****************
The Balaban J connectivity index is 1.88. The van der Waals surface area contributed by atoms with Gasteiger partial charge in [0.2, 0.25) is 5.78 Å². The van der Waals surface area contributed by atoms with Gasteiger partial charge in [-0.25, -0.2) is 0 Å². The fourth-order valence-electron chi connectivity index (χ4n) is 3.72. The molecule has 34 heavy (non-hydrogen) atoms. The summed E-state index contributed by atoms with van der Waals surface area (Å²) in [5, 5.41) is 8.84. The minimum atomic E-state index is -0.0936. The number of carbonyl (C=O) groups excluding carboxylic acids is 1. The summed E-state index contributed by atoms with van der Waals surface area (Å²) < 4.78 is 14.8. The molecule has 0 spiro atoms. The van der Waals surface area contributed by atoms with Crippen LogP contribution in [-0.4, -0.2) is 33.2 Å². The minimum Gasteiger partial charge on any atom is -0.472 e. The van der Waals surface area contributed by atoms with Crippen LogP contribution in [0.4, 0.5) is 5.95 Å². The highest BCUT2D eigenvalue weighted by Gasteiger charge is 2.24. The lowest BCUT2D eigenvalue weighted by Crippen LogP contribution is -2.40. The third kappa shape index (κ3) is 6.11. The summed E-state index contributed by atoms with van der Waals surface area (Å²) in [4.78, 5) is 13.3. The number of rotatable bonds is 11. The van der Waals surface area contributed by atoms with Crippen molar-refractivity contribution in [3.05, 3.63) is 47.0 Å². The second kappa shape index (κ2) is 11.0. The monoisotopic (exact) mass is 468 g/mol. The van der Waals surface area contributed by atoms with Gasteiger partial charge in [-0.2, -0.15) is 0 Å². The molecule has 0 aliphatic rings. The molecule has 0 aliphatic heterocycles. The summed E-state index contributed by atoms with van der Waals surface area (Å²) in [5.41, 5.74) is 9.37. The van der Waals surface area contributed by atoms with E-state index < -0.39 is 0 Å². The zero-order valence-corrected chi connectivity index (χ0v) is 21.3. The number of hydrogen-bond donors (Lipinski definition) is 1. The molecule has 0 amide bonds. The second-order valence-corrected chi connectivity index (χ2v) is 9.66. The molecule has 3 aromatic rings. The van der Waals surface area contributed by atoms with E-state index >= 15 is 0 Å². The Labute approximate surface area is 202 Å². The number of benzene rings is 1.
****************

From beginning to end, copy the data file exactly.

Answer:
The Balaban J connectivity index is 1.88. The van der Waals surface area contributed by atoms with Gasteiger partial charge in [0.2, 0.25) is 5.78 Å². The van der Waals surface area contributed by atoms with Gasteiger partial charge in [-0.25, -0.2) is 0 Å². The fourth-order valence-electron chi connectivity index (χ4n) is 3.72. The molecule has 34 heavy (non-hydrogen) atoms. The summed E-state index contributed by atoms with van der Waals surface area (Å²) in [5, 5.41) is 8.84. The minimum atomic E-state index is -0.0936. The number of carbonyl (C=O) groups excluding carboxylic acids is 1. The summed E-state index contributed by atoms with van der Waals surface area (Å²) < 4.78 is 14.8. The molecule has 0 spiro atoms. The van der Waals surface area contributed by atoms with Crippen LogP contribution in [-0.4, -0.2) is 33.2 Å². The minimum Gasteiger partial charge on any atom is -0.472 e. The van der Waals surface area contributed by atoms with Crippen LogP contribution in [0.4, 0.5) is 5.95 Å². The highest BCUT2D eigenvalue weighted by Gasteiger charge is 2.24. The lowest BCUT2D eigenvalue weighted by Crippen LogP contribution is -2.40. The third kappa shape index (κ3) is 6.11. The summed E-state index contributed by atoms with van der Waals surface area (Å²) in [4.78, 5) is 13.3. The number of rotatable bonds is 11. The van der Waals surface area contributed by atoms with Crippen molar-refractivity contribution in [3.05, 3.63) is 47.0 Å². The second kappa shape index (κ2) is 11.0. The monoisotopic (exact) mass is 468 g/mol. The van der Waals surface area contributed by atoms with Gasteiger partial charge in [-0.2, -0.15) is 0 Å². The molecule has 0 aliphatic rings. The molecule has 0 aliphatic heterocycles. The summed E-state index contributed by atoms with van der Waals surface area (Å²) in [5.41, 5.74) is 9.37. The van der Waals surface area contributed by atoms with E-state index < -0.39 is 0 Å². The zero-order valence-corrected chi connectivity index (χ0v) is 21.3. The number of hydrogen-bond donors (Lipinski definition) is 1. The molecule has 0 amide bonds. The second-order valence-corrected chi connectivity index (χ2v) is 9.66. The molecule has 3 aromatic rings. The van der Waals surface area contributed by atoms with E-state index >= 15 is 0 Å². The Labute approximate surface area is 202 Å². The number of benzene rings is 1.